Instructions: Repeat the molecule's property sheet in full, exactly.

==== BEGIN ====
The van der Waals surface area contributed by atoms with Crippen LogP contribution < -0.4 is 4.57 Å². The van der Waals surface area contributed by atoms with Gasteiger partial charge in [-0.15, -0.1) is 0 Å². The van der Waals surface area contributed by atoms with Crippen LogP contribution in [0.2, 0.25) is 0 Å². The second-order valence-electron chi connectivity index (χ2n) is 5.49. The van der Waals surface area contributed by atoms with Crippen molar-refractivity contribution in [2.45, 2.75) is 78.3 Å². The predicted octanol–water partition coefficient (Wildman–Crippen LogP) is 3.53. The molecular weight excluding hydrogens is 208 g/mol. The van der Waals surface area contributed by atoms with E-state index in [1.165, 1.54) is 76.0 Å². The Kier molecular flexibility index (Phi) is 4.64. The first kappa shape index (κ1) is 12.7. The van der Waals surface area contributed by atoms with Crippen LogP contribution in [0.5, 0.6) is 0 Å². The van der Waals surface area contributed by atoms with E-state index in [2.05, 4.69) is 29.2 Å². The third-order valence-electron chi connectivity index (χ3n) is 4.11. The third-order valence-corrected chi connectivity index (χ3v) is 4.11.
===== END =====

The van der Waals surface area contributed by atoms with Crippen LogP contribution < -0.4 is 4.57 Å². The van der Waals surface area contributed by atoms with Gasteiger partial charge in [-0.15, -0.1) is 0 Å². The van der Waals surface area contributed by atoms with Crippen LogP contribution in [0.2, 0.25) is 0 Å². The second-order valence-electron chi connectivity index (χ2n) is 5.49. The van der Waals surface area contributed by atoms with Crippen molar-refractivity contribution in [2.45, 2.75) is 78.3 Å². The predicted octanol–water partition coefficient (Wildman–Crippen LogP) is 3.53. The molecular weight excluding hydrogens is 208 g/mol. The van der Waals surface area contributed by atoms with E-state index in [1.165, 1.54) is 76.0 Å². The Kier molecular flexibility index (Phi) is 4.64. The first kappa shape index (κ1) is 12.7. The van der Waals surface area contributed by atoms with Crippen LogP contribution in [0.5, 0.6) is 0 Å². The van der Waals surface area contributed by atoms with E-state index in [2.05, 4.69) is 29.2 Å². The third-order valence-electron chi connectivity index (χ3n) is 4.11. The third-order valence-corrected chi connectivity index (χ3v) is 4.11.